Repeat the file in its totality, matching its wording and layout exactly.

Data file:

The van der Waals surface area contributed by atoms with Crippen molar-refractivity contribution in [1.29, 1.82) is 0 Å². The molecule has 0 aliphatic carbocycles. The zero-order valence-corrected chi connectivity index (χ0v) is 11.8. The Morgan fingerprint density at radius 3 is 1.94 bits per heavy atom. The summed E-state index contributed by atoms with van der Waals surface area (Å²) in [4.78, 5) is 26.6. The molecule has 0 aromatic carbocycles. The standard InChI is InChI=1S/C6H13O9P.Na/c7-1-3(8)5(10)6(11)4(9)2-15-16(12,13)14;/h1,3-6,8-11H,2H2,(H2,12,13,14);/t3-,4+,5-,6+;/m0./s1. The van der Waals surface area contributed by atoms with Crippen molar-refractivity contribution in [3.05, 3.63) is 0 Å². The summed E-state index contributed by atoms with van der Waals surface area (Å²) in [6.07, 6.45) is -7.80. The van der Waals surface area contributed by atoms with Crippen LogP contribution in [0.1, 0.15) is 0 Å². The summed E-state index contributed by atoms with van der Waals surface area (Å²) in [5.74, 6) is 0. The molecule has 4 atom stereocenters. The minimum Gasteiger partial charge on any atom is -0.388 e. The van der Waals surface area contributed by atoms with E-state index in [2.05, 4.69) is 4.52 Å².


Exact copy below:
The van der Waals surface area contributed by atoms with Crippen molar-refractivity contribution in [1.29, 1.82) is 0 Å². The molecule has 0 aliphatic carbocycles. The zero-order valence-corrected chi connectivity index (χ0v) is 11.8. The Morgan fingerprint density at radius 3 is 1.94 bits per heavy atom. The summed E-state index contributed by atoms with van der Waals surface area (Å²) in [4.78, 5) is 26.6. The molecule has 0 aromatic carbocycles. The standard InChI is InChI=1S/C6H13O9P.Na/c7-1-3(8)5(10)6(11)4(9)2-15-16(12,13)14;/h1,3-6,8-11H,2H2,(H2,12,13,14);/t3-,4+,5-,6+;/m0./s1. The van der Waals surface area contributed by atoms with Crippen molar-refractivity contribution in [3.05, 3.63) is 0 Å². The summed E-state index contributed by atoms with van der Waals surface area (Å²) in [6.07, 6.45) is -7.80. The van der Waals surface area contributed by atoms with Crippen LogP contribution in [0.1, 0.15) is 0 Å². The summed E-state index contributed by atoms with van der Waals surface area (Å²) in [5.74, 6) is 0. The molecule has 4 atom stereocenters. The minimum Gasteiger partial charge on any atom is -0.388 e. The van der Waals surface area contributed by atoms with E-state index in [2.05, 4.69) is 4.52 Å².